Over the past few months I have experienced some really bad customer service.
Really bad as in trying to cancel a hotel reservation due to a death in the family only to be told that my relationship with the deceased wasn’t close enough to count as an acceptable reason for cancellation – just to mention the most heinous one.
This past Friday I sent some flowers to a family member who had just had surgery. These weren’t just any flowers though; this was the “Dr. Chicken” arrangement, an assortment of cheerful flowers resting in the shadow of a seriously hilarious giant chicken head balloon (see picture).
It’s the kind of balloon that as you’re lying in bed, rolling around in pain and a cloud of illness, catches your eye and makes you laugh despite your misery. It’s the kind of balloon that as soon as you start to feel better, you take a picture of and post on Facebook or tweet to all of your followers so you can share the joy of making others laugh and to show that someone cared enough about you to send you a giant chicken head.
So anyway, I sent my order off with the eager anticipation that I would soon be hearing from the recipient about just how hilarious he found this balloon to be, and how upon receiving it all of his pain disappeared, he leapt from his bed and danced with joy down the hospital corridors . . . or something like that. So you can imagine my disappointment when I received a polite thank you for the flowers call from him with no mention of said humor riddled balloon.
The local florist, despite the fact that I had specifically purchased the product entitled “Dr. Chicken” with the trademarked enormous chicken head balloon, had substituted a different balloon – one with greatly diminished humor value I might add.
Okay, what’s the point of my rant? Well, the fact that my son in law received a lame balloon with his flowers – while disappointing, was forgivable – but the fact that I have received no follow up communication to my complaint from the online florist site I used is far worse. Everyone makes mistakes or has lapses in judgment (what were they thinking?), but it’s the lack of a desire to make it right that is so hard to deal with.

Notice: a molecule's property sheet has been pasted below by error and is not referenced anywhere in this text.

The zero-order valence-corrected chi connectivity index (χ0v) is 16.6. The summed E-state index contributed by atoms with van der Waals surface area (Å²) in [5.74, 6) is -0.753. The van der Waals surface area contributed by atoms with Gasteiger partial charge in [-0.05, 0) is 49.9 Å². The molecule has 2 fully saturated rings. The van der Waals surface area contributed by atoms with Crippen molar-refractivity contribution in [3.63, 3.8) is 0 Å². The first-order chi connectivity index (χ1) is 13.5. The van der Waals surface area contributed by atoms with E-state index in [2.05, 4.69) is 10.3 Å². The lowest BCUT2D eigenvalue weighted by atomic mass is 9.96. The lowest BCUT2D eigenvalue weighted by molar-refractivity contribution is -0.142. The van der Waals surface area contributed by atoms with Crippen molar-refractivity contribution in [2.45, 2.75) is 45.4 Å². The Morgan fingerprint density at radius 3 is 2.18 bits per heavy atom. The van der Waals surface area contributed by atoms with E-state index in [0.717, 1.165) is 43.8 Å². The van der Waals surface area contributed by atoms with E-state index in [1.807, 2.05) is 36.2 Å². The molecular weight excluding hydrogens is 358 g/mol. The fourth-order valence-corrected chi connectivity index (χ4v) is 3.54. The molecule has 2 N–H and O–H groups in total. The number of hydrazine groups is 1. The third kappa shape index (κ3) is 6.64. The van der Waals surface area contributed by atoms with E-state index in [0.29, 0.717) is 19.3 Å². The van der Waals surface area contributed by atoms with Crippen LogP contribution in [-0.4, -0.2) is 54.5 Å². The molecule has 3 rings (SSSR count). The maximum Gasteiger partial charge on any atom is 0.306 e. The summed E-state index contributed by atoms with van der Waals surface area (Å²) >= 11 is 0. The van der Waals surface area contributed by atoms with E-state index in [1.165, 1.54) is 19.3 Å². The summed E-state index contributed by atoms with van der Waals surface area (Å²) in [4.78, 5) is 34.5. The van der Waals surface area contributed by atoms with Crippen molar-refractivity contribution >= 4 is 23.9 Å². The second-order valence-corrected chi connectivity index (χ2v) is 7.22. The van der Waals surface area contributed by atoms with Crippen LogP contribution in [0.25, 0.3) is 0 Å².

So how do you handle things when you forget to return a parent’s phone call, miss a teen’s birthday or fail to send out the correct forms required for the retreat? What’s your response when you were too busy to assign responsibilities for Life Nights until 3 hours before Mass? Do you think of these snafus in terms of customer service? Do you go out of your way to make things right?
I think teens, parents and core members get that you care – I mean if you didn’t, why on earth would you be doing this job? But there’s also a level of expectation of quality and professionalism that exists in your ministry. If you haven’t already worked out a way to deal with responding to those bumps in the road, here are some ideas that can help:
- Listen to the complaint – when people have had a less then satisfying experience, sometimes all they need is to be heard; listen to their whole story before jumping in.
- Don’t be defensive – acknowledge what it is that they experienced (whether it was your fault or not) and don’t make excuses.
- Take responsibility – if you have ownership of it, claim it! Acknowledge your mistake and apologize.
- Ask them how you can make it right – again, sometimes they only need to be heard but sometimes you can fix things.
- Make it right – let them know exactly what you’re going to do and then do it.
- Thank them – for bringing their concern to you and let them know that you appreciate their feedback.
- Follow up – touch base at a later date to see how they’re doing and to let them know that you appreciate their communication with you.
Handling things in this way will benefit all parties involved. I know that I am much more likely to remain a customer with a company that even if they’ve messed up, takes the time and the effort to hear my issue and then make it right. When you respond in this way to complaints from your “customers,” you will not only be able to be Christ to them in how you respond, but those relationships that you care for by your concerned response can help you in your ministry of leading teens closer to Christ.